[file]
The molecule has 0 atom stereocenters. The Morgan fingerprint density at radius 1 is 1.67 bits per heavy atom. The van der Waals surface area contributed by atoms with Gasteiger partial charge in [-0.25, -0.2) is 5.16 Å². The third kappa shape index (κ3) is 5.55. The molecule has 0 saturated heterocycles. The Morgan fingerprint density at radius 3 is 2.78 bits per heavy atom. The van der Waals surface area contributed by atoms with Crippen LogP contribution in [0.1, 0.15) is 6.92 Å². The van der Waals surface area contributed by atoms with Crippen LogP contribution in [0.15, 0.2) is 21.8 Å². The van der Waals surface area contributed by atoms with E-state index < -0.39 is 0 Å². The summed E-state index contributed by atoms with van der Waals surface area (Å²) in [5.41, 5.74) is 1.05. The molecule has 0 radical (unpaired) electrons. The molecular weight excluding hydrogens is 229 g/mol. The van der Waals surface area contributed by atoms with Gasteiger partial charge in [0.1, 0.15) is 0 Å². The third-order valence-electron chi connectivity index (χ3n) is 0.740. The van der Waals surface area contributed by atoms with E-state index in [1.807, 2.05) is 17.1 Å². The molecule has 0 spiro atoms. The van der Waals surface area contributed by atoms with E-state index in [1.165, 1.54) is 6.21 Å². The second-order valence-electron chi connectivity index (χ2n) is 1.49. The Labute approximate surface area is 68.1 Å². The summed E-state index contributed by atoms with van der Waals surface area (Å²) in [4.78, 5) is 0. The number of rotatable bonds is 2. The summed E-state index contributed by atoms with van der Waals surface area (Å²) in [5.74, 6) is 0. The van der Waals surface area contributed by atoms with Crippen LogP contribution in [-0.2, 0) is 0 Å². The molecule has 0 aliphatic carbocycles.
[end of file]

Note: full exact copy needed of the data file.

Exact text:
The molecule has 0 atom stereocenters. The Morgan fingerprint density at radius 1 is 1.67 bits per heavy atom. The van der Waals surface area contributed by atoms with Gasteiger partial charge in [-0.25, -0.2) is 5.16 Å². The third kappa shape index (κ3) is 5.55. The molecule has 0 saturated heterocycles. The Morgan fingerprint density at radius 3 is 2.78 bits per heavy atom. The van der Waals surface area contributed by atoms with Crippen LogP contribution in [0.1, 0.15) is 6.92 Å². The van der Waals surface area contributed by atoms with Crippen LogP contribution in [0.15, 0.2) is 21.8 Å². The van der Waals surface area contributed by atoms with E-state index < -0.39 is 0 Å². The summed E-state index contributed by atoms with van der Waals surface area (Å²) in [5.41, 5.74) is 1.05. The molecule has 0 radical (unpaired) electrons. The molecular weight excluding hydrogens is 229 g/mol. The van der Waals surface area contributed by atoms with Gasteiger partial charge in [0.1, 0.15) is 0 Å². The third-order valence-electron chi connectivity index (χ3n) is 0.740. The van der Waals surface area contributed by atoms with E-state index in [1.807, 2.05) is 17.1 Å². The molecule has 0 spiro atoms. The van der Waals surface area contributed by atoms with E-state index in [1.165, 1.54) is 6.21 Å². The second-order valence-electron chi connectivity index (χ2n) is 1.49. The Labute approximate surface area is 68.1 Å². The summed E-state index contributed by atoms with van der Waals surface area (Å²) in [4.78, 5) is 0. The number of rotatable bonds is 2. The summed E-state index contributed by atoms with van der Waals surface area (Å²) in [5.74, 6) is 0. The van der Waals surface area contributed by atoms with Crippen LogP contribution in [-0.2, 0) is 0 Å². The molecule has 0 aliphatic carbocycles.